Running with power Day 1

17th November , 2015


According to Back to the Future Part 2 we should have hover cars by now. Its a great idea and if they worked well we’d all buy one. Unfortunately the reality hasn’t quite caught up with our ambition yet and if you did have one you’d probably only be able to drive it round in circles in the desert somewhere, not go down to the shops. Some top coaches have told me how much they’d like to see running with power however I’m not sure they have thought through the reality.

Day 1 and after five minutes of fiddling with my Garmin and chest strap to get the STRYD running power meter working I began to feel the will to run leave my body and the same feeling of dread I get when faced by a Garmin swim file.

That said it did work easily and I got some numbers. I am of course a lover of toys and gadgets and the opportunity to test this is too tempting to resist. I don’t hope to sell you one, I simply want to observe running power data for some time and try to understand how we might use it. My worst nightmare is for all my athletes to rush out and buy one then send me the data. I don’t want this because I don’t care unless it is somehow useful which right now it is not. Perceived effort and pace will continue to be the only ways I prescribe running and occasionally directions for cadence. Please let this be an experiment to satisfy your curiosity, save you money and time. I will try and use it for a few months and then decide if it yet has a useful role to play.

How would running with power work? I don’t see running with power working in the same way as cycling. Firstly it needs to be established if meaningful training zones can be determined using a critical power test which is not necessarily the case. Secondly, it is not clear to me if running power translates in to speed in the same way as cycling power. Thirdly, while cycling power is measured directly and is at least therefore an accurate measure of force production, running power is measured indirectly with accelerometers and therefor again I’m not clear how accurate it can be.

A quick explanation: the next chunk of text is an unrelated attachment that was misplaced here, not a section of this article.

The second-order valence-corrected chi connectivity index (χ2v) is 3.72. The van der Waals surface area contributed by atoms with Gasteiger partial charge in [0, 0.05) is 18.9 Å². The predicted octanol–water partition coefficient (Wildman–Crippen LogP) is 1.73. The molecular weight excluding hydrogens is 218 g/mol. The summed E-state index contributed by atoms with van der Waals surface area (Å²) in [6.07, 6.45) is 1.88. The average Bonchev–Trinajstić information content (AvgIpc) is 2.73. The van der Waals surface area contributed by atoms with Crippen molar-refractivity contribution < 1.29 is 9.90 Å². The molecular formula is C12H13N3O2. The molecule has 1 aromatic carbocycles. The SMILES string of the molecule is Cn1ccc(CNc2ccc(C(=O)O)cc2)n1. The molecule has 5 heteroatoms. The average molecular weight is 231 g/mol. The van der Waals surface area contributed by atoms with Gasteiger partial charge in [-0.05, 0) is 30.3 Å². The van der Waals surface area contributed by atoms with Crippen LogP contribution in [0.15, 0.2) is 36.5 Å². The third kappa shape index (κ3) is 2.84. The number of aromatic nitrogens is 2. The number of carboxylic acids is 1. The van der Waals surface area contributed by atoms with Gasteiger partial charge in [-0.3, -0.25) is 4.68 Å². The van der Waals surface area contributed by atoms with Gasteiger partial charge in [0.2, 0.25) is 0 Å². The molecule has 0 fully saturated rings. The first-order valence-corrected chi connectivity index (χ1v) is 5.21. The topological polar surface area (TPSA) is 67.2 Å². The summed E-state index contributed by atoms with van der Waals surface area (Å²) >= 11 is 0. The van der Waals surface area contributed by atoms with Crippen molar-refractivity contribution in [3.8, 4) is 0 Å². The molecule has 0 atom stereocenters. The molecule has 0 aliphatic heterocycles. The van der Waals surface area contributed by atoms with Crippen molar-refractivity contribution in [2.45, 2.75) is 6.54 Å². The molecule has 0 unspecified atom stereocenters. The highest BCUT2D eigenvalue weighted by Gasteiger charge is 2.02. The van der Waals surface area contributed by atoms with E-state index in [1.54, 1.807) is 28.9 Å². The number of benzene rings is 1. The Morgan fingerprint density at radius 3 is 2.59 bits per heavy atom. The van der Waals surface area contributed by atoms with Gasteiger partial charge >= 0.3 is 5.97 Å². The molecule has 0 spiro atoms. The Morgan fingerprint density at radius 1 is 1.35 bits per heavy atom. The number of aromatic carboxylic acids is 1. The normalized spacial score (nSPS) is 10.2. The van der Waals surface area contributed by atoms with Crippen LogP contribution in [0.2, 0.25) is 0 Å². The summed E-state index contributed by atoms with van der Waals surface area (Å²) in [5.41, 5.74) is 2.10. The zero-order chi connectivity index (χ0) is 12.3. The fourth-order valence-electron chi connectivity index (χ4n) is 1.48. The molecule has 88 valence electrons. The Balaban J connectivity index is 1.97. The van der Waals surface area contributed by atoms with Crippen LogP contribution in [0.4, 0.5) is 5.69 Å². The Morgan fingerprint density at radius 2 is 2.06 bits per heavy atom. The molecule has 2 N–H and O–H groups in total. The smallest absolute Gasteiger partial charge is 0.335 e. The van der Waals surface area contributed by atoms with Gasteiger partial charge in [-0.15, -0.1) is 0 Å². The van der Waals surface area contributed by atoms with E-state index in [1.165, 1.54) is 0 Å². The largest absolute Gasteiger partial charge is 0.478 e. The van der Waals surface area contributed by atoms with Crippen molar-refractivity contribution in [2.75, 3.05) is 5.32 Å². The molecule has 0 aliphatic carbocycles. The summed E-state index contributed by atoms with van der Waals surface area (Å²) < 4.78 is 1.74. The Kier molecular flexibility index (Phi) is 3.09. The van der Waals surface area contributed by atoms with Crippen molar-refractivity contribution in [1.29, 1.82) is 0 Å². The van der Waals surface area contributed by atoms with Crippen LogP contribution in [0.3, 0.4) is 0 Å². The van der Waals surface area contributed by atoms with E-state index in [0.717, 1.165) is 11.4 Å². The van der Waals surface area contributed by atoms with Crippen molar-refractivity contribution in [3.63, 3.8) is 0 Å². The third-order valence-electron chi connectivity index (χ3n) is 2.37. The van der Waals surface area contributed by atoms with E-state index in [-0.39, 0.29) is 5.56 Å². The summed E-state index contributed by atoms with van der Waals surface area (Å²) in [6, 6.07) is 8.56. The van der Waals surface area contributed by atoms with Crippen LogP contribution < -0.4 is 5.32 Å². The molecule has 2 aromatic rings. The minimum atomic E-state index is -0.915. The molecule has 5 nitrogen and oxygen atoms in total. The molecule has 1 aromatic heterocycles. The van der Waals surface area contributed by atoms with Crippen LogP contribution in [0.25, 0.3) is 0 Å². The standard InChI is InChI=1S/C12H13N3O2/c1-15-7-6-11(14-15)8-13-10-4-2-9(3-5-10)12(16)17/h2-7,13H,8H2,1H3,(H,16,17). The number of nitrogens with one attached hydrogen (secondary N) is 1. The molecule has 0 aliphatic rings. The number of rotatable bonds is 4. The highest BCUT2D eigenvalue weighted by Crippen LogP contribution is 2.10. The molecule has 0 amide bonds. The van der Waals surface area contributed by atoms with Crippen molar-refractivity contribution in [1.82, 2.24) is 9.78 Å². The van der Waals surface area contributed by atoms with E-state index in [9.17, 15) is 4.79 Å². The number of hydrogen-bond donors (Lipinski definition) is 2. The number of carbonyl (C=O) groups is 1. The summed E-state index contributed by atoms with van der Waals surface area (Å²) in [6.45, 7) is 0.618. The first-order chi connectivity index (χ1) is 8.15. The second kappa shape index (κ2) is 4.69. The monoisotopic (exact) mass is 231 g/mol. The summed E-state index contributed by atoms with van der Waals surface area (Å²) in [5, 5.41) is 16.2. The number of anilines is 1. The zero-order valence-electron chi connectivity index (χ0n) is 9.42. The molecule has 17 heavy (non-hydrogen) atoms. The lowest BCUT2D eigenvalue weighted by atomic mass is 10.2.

Where I could see potential for running power is as an insight is to a runners economy, something we normally only measure with gas analysis. How does power correlate to ACTUAL running economy, I do not know. However assuming it does then we might have a way to estimate and track improvements in running economy on a daily basis. My initial runs would suggest I’m woefully uneconomical so I will be keen to see if improvements mirror increased fitness.

Garmin have been using similar technology and have made available some metrics that are pertinent to running economy already. Cadence, vertical oscillation and ground contact time are all viewable on the running series of Garmin watches. They have not made power available yet so for the time being you will need to set it to BIKE mode to view your power. These are all actionable and understandable factors that are related to economy. As a coach I can as someone to increase there stride rate knowing this will likely increase there economy. So perhaps this is a way we can be more certain that any technique changes are effective?



So day 1 I went for and easy morning run and observed what I like to think is an implausibly high Normalised power of 354 but who knows I’m over weight and out of shape. You can see that data on Training Peaks here. I was also wearing full winter kit and a ski jacket if that with effect power I don’t know.

I just did my planned easy run but I did briefly play with my cadence and indeed could manipulate the power, UP with a low cadence and more bounce and DOWN with high turnover. This is between 2-2.5k during a flat section on the file. I also spiked it running faster to avoid traffic on a narrow lane. So it sort of made sense.

For my lunch session I did a quick ramp on the treadmill and was surprised to find a good correlation between power and speed. It was not as linear as heart rate but I did not expect it to be. It was more a biphasic curve and looking at the apparent vertical oscillations visible in the altitude gain this might explain that but I’m speculating. I did anticipate a sub threshold ‘sweet spot’ so this might be real. I’d say my threshold is 16kph just now, way below where I want to be by the end of the winter obviously and way below the require 17.5kph for a 72 half marathon. You can see that data on Training Peaks here.

Does this tell me anything about my running economy, how to train or at what speed? I really don’t know yet I need to think about it. I will aim to keep using the system and see what happens over the coming months. What I do know is I need to train more, get faster and loose weight. I didn’t need a watch to tell me that.